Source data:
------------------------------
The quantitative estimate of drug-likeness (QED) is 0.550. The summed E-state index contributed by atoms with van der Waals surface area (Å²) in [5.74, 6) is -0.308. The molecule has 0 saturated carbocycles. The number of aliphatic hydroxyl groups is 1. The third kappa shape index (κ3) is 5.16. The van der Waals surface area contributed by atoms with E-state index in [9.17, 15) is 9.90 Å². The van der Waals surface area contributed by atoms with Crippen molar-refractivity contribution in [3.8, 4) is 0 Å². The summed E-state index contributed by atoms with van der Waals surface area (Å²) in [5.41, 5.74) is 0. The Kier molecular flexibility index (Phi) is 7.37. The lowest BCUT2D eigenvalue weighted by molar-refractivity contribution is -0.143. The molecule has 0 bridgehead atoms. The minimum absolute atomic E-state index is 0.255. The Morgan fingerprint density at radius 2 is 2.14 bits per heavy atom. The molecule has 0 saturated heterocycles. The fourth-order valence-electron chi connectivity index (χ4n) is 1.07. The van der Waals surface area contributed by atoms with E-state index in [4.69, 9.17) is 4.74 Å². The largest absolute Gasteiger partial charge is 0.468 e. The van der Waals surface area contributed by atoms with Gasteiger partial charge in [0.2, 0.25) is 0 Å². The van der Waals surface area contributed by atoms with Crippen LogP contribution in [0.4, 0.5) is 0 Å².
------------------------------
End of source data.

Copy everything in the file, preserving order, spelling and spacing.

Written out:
The quantitative estimate of drug-likeness (QED) is 0.550. The summed E-state index contributed by atoms with van der Waals surface area (Å²) in [5.74, 6) is -0.308. The molecule has 0 saturated carbocycles. The number of aliphatic hydroxyl groups is 1. The third kappa shape index (κ3) is 5.16. The van der Waals surface area contributed by atoms with E-state index in [9.17, 15) is 9.90 Å². The van der Waals surface area contributed by atoms with Crippen molar-refractivity contribution in [3.8, 4) is 0 Å². The summed E-state index contributed by atoms with van der Waals surface area (Å²) in [5.41, 5.74) is 0. The Kier molecular flexibility index (Phi) is 7.37. The lowest BCUT2D eigenvalue weighted by molar-refractivity contribution is -0.143. The molecule has 0 bridgehead atoms. The minimum absolute atomic E-state index is 0.255. The Morgan fingerprint density at radius 2 is 2.14 bits per heavy atom. The molecule has 0 saturated heterocycles. The fourth-order valence-electron chi connectivity index (χ4n) is 1.07. The van der Waals surface area contributed by atoms with E-state index in [4.69, 9.17) is 4.74 Å². The largest absolute Gasteiger partial charge is 0.468 e. The van der Waals surface area contributed by atoms with Gasteiger partial charge in [0.2, 0.25) is 0 Å². The van der Waals surface area contributed by atoms with Crippen LogP contribution in [0.4, 0.5) is 0 Å².